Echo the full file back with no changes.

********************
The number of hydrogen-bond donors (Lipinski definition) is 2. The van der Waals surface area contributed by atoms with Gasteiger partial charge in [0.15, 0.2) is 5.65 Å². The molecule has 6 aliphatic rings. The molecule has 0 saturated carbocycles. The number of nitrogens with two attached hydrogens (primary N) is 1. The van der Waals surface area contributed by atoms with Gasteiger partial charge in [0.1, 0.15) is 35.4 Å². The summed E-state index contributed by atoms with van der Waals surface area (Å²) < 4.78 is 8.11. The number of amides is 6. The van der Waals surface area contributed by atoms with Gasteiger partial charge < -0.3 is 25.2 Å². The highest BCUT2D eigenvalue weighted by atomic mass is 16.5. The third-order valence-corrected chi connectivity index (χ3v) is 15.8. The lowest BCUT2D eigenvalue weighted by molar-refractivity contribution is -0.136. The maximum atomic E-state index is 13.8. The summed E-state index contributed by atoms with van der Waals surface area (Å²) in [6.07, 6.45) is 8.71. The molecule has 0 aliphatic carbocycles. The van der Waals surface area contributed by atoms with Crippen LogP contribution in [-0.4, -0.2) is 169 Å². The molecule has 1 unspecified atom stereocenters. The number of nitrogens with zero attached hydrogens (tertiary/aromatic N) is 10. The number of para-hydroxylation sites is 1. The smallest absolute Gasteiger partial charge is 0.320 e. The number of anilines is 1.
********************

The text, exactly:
The number of hydrogen-bond donors (Lipinski definition) is 2. The van der Waals surface area contributed by atoms with Gasteiger partial charge in [0.15, 0.2) is 5.65 Å². The molecule has 6 aliphatic rings. The molecule has 0 saturated carbocycles. The number of nitrogens with two attached hydrogens (primary N) is 1. The van der Waals surface area contributed by atoms with Gasteiger partial charge in [0.1, 0.15) is 35.4 Å². The summed E-state index contributed by atoms with van der Waals surface area (Å²) < 4.78 is 8.11. The number of amides is 6. The van der Waals surface area contributed by atoms with Gasteiger partial charge < -0.3 is 25.2 Å². The highest BCUT2D eigenvalue weighted by atomic mass is 16.5. The third-order valence-corrected chi connectivity index (χ3v) is 15.8. The lowest BCUT2D eigenvalue weighted by molar-refractivity contribution is -0.136. The maximum atomic E-state index is 13.8. The summed E-state index contributed by atoms with van der Waals surface area (Å²) in [6.07, 6.45) is 8.71. The molecule has 0 aliphatic carbocycles. The van der Waals surface area contributed by atoms with Crippen LogP contribution in [-0.4, -0.2) is 169 Å². The molecule has 1 unspecified atom stereocenters. The number of nitrogens with zero attached hydrogens (tertiary/aromatic N) is 10. The number of para-hydroxylation sites is 1. The smallest absolute Gasteiger partial charge is 0.320 e. The number of anilines is 1.